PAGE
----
ClementClement calls for his readers to meet Jesus as the “Word” and “Educator” that “forcibly” compels people from the “worldly way of life and educates them to the only true salvation: faith in God.” The Educator is the one “who leads the way” to “improve the soul” not just in knowledge but to guide in virtue. The Educator does not focus solely on knowledge, but leads his “children” toward a life of virtue. The “Word” perfects his disciples “in a way that leads progressively to salvation” through persuasion, education, and lastly, through teaching. The teaching of the Educator “educates” people in the “fear of God,” instructs in “the service of God” and provides “knowledge of truth” toward living the virtuous life which ensures salvation.

For Clement, “The education that God gives is the imparting of the truth that will guide us correctly to the contemplation of God, and a description of holy deeds that endure forever.” God and Jesus, the Word, have been guiding his children as revealed in scripture, as God’s guidance to Jacob, Moses, and the Israelites reveals. The Educator from the Old Covenant to the New Covenant teaches with love, but those under the old were “guided by fear,” while under the New the “Word has become flesh, [thus] fear has been turned into love” in Jesus. “Such, then, is the authority wielded by the Educator of children, awe-inspiring, consoling, leading to salvation.”

Given the role of the Educator, what role does philosophy have to play in the people’s education? Addressing the role of philosophy, Clement argues that it was “an essential guide to righteousness for the Greeks” and “at the present time, it is a useful guide towards reverence for God.” He asserts, “For philosophy was to the Greek world what the Law was to the Hebrews, a tutor escorting them to Christ.  Philosophy is a preparatory process; it opens the road to the person who Christ brings to his final goal.” For Clement, philosophy, though imperfect, leads people toward virtue if one is willing.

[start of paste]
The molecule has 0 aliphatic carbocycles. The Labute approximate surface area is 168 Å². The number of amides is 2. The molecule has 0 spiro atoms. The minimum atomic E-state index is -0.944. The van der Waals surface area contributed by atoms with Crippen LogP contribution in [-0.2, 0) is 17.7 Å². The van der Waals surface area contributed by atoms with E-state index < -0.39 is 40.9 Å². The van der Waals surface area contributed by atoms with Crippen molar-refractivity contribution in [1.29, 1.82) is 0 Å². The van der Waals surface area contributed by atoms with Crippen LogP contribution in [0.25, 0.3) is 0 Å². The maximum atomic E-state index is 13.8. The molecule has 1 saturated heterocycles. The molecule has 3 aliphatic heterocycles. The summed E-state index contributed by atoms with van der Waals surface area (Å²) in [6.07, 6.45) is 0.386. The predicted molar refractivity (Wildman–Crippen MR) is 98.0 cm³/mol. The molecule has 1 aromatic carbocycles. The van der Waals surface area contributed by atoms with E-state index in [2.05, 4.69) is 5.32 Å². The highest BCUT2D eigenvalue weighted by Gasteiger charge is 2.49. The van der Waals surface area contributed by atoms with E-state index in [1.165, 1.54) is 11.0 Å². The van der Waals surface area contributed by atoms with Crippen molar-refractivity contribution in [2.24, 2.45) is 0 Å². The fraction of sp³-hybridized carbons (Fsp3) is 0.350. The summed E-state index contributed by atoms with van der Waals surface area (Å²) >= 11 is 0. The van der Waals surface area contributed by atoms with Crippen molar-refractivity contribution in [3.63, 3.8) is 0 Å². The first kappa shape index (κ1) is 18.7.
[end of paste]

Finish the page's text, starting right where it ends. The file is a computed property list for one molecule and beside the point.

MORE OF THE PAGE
“God has created us sociable and righteous by nature,” Clement announces. Therefore, when one pursues philosophy, “it makes it quicker and easier to track down virtue.” For Clement, a level of righteousness can be found outside of divine dispensation. “It follows that we may not say that righteousness appears simply by a divine dispensation. We are to understand that the good of creation is rekindled by the commandment, when the soul learns by instruction to be willing to choose the highest.”

Faith is best accompanied by reason as it will keep one from being led astray, so Clement argues, as opposed to those who would argue “it is not right to have anything to do with philosophy or dialectic,” even refusing to “engage in the consideration of the natural world at all.” In Clement’s perception, “The person who yearns to touch the fringes of God’s power must of necessity become a philosopher to have a proper conception about intellectual objects.” As with other Christian thinkers through the ages, Scripture itself is perceived as rational and supporting the dialectic action.

Clement sees the possible role that philosophy had in bringing the Greeks “to righteousness, though not to perfect righteousness.”The “perfect righteousness” comes through the education of the Son. He contends that philosophy “does not add more power to the truth; it reduces the power of the sophistic attack on it.” Philosophy is a defense for the “treacherous assaults on truth,” and thus is a “savory accompaniment or dessert” to the gospel.

Clement uses the apostle Paul in Act 17 quoting from Aratus’ Phaenomena as a Christian affirmation of even pagan philosophy having some element of truth. The degree to which philosophy has the capability of moving one toward apprehending truth depends on how well philosophy is practiced.  For Clement, there are indeed true philosophers and “caricatures of philosophers.” True philosophers are those “whose joy is in the contemplation of truth.” For Clement, “Philosophy operates through knowledge of the good in its own being, and through the truth, which are not identical with the Good, but more like paths to it.” Drawing from none other than Socrates’s thoughts, philosophy “contributes to the soul’s awakening.” Philosophy can aide as it, “makes a contribution to grasping the truth–it is a search for the truth.” However, the ultimate discovery of the one truth “depends on the Son.”  Clement emphasizes that “it is only this unreachable sovereign truth in which we are educated by God’s Son.”

Clement gives numerous insights into the way God may work in the world to draw people toward Himself as in the case of Greek philosophy. Clement argues that philosophy is a search for truth and is a path ultimately leading toward the one truth from God. Clement and the grand consensus of Christian thinkers affirm that Philosophy, in and of itself, is not complete without Jesus at the center as the “Educator” par excellence in leading to the truth and salvation. For Clement, the academy has a mission if rightly directed, not by “caricatures of philosophers” but by those who take authentic joy “in the contemplation of truth.”

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